Pride Goes Before the Fall

A couple of weeks ago the Evangelical world was set ablaze when the church planting network founded by Mark Driscoll, rebuked and removed Driscoll and his church from their organization.  Accusations of brashness, chauvinism and pride had frequently swirled around Driscoll. A confession of some inappropriate message board comments had proceeded this discipline step by the Acts 29 organization which felt that Driscoll and his church were still not responding to complaints lodged by people who had been mentored or employed by Driscoll. 

Yesterday Driscoll announced that he was taking a six week leave of absence to seek counsel of mature believers and to submit himself to his church’s disciplinary process.  I highly recommend this article from Christianity Today to supply more information on the situation. This has been an ongoing and developing story as was discussed previously on this blog.

I’m pleased to see that Acts 29 and Mars Hill Church has a disciplinary structure in place and are using it for something other that sexual and financial sins.  I’m also pleased to see Driscoll submitting himself to their processes.  This is a wait and see situation and I think Driscoll’s credibility is seriously on the line.

I’ve stated before that I’m not so concerned that leaders are fallible and sinful as I am with how they confront their accusers and reconcile their sinfulness.  King David lays out an excellent model for public repentance and I hope to see Driscoll express similar repentance.

 

Have mercy on me, O God,
    according to your unfailing love;
according to your great compassion
    blot out my transgressions.
 Wash away all my iniquity
    and cleanse me from my sin.

For I know my transgressions,
    and my sin is always before me.
Against you, you only, have I sinned
    and done what is evil in your sight;
so you are right in your verdict
    and justified when you judge.
Surely I was sinful at birth,

    sinful from the time my mother conceived me.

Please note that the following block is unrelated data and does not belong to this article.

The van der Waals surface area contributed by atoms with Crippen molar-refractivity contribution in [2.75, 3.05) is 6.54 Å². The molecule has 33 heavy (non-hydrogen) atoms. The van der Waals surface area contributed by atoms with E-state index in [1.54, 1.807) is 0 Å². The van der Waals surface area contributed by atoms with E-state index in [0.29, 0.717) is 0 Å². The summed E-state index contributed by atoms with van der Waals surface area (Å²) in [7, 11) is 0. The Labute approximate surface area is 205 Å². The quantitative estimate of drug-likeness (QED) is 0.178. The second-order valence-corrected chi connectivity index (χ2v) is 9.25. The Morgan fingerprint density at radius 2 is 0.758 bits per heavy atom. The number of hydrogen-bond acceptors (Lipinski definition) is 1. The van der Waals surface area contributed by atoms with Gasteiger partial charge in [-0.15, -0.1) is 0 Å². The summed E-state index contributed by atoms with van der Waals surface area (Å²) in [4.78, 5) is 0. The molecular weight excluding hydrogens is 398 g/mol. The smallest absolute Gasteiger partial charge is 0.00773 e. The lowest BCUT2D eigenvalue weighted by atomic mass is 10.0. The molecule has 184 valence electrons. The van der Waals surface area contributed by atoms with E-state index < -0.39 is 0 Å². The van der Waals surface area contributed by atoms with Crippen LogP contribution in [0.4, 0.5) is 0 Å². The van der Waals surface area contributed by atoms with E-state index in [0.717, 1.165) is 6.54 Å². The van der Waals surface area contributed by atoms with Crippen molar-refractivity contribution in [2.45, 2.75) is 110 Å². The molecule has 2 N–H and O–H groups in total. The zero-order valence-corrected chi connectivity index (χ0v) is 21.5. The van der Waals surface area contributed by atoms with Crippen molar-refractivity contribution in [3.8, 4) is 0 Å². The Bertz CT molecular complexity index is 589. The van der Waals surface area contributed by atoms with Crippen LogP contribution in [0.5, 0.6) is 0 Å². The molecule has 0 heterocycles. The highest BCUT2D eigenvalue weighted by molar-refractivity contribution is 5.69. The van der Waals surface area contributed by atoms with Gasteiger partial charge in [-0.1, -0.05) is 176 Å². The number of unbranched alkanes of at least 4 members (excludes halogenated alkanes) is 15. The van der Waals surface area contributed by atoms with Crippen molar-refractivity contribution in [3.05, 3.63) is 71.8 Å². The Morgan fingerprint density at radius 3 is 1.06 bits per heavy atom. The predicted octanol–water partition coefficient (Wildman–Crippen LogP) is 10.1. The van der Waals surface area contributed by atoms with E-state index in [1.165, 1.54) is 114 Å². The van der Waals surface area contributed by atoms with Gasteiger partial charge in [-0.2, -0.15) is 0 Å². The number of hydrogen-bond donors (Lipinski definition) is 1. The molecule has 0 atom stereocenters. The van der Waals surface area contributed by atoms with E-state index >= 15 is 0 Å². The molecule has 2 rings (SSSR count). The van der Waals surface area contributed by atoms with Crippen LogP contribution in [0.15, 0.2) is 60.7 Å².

Yet you desired faithfulness even in the womb;
    you taught me wisdom in that secret place.

Cleanse me with hyssop, and I will be clean;
    wash me, and I will be whiter than snow.
Let me hear joy and gladness;
    let the bones you have crushed rejoice.
Hide your face from my sins
    and blot out all my iniquity.

Create in me a pure heart, O God,
    and renew a steadfast spirit within me.
Do not cast me from your presence
    or take your Holy Spirit from me.
Restore to me the joy of your salvation
    and grant me a willing spirit, to sustain me.

Then I will teach transgressors your ways,
    so that sinners will turn back to you.
Deliver me from the guilt of bloodshed, O God,
    you who are God my Savior,
    and my tongue will sing of your righteousness.
Open my lips, Lord,
    and my mouth will declare your praise.
You do not delight in sacrifice, or I would bring it;
    you do not take pleasure in burnt offerings.
My sacrifice, O God, is a broken spirit;
    a broken and contrite heart
    you, God, will not despise.

May it please you to prosper Zion,
    to build up the walls of Jerusalem.
Then you will delight in the sacrifices of the righteous,
    in burnt offerings offered whole;
    then bulls will be offered on your altar.

 

 

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14 thoughts on “Pride Goes Before the Fall